Sir Isaac Brock portrait loaned to museum in Canada

Portrait of Sir Isaac Brock
Image caption Schipper's portrait is believed to be the only likeness of Sir Isaac as an adult

A portrait of the Guernsey-born General Sir Isaac Brock will be loaned to a museum in Canada.

The pastel picture was bought by the States of Guernsey in 2009, and is believed to be the only likeness of Sir Isaac as an adult in existence.

He was killed while defending Canada against an invasion by the United States of America at the Battle of Queenston Heights in 1812.

The portrait will be displayed in the Riverbrink Art Museum in Ontario.

It is thought to have been created by the Dutch artist Gerrit Schipper around 1808-09, when Sir Isaac was in Canada.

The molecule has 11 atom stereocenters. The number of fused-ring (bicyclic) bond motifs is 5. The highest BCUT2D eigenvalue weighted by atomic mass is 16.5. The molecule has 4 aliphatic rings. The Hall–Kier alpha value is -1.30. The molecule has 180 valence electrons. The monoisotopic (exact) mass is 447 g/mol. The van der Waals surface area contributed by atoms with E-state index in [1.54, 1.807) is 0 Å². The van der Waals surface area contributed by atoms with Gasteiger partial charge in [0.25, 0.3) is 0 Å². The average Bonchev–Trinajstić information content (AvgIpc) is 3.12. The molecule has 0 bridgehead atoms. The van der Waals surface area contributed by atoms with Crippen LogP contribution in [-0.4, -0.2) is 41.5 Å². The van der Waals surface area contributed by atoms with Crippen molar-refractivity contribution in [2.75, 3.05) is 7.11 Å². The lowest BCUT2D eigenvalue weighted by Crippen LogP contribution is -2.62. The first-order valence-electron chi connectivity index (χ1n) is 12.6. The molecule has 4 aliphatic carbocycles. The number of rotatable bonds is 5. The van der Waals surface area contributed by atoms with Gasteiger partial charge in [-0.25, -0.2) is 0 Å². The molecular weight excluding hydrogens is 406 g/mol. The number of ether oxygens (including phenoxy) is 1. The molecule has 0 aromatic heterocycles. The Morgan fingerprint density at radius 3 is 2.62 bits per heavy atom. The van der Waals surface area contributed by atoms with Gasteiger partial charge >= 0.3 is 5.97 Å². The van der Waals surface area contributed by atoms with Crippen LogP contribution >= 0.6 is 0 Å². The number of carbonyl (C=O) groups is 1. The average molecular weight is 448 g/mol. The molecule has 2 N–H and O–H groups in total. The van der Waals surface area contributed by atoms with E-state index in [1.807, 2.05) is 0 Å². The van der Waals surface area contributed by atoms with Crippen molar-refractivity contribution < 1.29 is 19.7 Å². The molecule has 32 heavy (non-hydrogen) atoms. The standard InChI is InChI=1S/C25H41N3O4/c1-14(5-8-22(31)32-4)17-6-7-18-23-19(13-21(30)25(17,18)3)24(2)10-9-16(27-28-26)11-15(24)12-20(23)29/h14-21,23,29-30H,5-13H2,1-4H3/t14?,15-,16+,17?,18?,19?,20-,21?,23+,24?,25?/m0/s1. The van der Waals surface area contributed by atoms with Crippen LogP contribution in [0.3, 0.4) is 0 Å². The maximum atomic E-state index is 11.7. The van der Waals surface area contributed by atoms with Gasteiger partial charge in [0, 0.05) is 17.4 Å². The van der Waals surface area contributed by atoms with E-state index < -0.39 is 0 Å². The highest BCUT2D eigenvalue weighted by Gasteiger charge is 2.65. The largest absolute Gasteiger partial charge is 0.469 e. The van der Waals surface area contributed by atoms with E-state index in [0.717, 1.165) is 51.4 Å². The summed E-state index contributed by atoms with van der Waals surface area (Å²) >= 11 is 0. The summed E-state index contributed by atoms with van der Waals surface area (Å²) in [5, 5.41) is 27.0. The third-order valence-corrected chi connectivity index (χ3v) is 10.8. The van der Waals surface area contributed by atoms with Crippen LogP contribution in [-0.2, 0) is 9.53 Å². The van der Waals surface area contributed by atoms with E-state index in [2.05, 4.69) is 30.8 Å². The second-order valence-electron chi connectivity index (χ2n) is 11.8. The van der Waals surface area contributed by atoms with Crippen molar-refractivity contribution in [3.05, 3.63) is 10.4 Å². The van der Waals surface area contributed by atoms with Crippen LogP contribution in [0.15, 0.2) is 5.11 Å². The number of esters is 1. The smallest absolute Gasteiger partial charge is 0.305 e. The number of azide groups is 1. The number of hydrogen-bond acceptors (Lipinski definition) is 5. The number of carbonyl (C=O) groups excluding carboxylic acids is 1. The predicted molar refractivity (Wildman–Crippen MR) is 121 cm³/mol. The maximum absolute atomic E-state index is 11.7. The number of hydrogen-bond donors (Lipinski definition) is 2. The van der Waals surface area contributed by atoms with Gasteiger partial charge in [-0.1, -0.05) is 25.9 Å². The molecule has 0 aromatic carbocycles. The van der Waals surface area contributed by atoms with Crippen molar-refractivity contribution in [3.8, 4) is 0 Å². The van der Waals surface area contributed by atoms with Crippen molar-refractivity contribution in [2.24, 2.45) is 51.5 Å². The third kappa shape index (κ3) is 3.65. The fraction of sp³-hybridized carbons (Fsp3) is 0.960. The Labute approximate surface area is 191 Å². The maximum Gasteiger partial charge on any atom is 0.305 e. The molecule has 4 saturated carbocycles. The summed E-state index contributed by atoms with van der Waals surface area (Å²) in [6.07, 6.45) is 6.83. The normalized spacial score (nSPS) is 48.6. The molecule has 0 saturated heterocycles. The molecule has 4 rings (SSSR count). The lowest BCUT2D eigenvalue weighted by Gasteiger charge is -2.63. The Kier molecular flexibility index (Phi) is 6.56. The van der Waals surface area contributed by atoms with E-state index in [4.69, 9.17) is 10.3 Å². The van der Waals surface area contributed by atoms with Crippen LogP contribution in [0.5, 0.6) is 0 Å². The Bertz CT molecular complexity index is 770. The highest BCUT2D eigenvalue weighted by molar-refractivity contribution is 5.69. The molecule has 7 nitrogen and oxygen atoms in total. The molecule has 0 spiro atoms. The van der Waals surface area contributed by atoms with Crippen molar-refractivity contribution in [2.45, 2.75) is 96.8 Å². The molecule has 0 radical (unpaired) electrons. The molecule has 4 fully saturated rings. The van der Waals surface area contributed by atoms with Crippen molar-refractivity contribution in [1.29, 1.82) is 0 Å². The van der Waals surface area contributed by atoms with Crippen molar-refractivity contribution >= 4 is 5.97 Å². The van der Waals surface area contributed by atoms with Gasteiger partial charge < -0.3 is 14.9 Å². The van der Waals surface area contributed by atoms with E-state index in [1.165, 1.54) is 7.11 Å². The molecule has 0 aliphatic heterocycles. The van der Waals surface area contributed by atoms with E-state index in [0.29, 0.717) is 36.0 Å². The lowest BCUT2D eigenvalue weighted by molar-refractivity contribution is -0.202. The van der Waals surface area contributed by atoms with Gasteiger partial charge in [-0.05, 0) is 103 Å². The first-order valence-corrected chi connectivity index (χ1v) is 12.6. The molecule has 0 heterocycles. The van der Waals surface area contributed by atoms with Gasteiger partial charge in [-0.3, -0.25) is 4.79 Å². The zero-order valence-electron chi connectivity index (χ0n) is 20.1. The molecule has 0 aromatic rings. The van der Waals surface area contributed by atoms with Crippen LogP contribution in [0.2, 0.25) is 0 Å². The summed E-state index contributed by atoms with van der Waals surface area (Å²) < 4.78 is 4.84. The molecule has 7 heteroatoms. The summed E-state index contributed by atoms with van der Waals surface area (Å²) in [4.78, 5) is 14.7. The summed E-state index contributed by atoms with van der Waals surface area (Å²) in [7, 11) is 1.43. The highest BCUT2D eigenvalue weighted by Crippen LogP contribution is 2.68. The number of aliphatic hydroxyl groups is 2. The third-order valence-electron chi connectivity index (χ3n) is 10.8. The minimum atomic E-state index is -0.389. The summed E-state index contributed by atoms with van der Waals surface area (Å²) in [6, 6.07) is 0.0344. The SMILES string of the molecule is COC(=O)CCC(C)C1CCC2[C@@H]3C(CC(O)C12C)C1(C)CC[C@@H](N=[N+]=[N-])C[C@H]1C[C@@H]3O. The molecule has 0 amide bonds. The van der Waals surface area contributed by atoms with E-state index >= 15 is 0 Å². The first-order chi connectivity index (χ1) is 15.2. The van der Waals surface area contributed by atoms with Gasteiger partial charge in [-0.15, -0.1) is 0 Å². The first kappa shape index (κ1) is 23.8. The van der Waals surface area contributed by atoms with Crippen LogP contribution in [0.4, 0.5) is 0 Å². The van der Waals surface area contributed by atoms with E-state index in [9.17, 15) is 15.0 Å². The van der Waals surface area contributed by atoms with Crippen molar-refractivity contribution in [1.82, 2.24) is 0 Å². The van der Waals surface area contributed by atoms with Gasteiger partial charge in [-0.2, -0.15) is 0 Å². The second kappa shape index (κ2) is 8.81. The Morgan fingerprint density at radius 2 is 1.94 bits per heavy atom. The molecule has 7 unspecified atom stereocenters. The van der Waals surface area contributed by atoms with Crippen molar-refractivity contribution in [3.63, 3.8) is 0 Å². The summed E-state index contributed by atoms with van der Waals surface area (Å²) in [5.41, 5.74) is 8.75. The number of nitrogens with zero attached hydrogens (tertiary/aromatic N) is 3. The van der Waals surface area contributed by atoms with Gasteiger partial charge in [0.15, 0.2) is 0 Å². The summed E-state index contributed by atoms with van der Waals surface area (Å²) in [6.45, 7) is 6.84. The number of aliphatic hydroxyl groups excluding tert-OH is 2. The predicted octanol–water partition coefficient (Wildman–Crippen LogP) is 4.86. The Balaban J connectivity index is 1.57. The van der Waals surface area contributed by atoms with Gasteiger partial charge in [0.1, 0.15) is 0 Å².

The military chief led the defence of Upper Canada after America declared war on Britain in 1812.

He was responsible for the capture of Detroit, and was shot midway through the battle of Queenston Heights while reinforcing a charge.

The battle was the largest clash of the war up to that point, and ended with much of the American militia being forced to surrender when cut off from the rest of the army.

The Riverbrink Art Museum is close to the site of the Queenston battlefield and a monument to Sir Isaac stands on the site.

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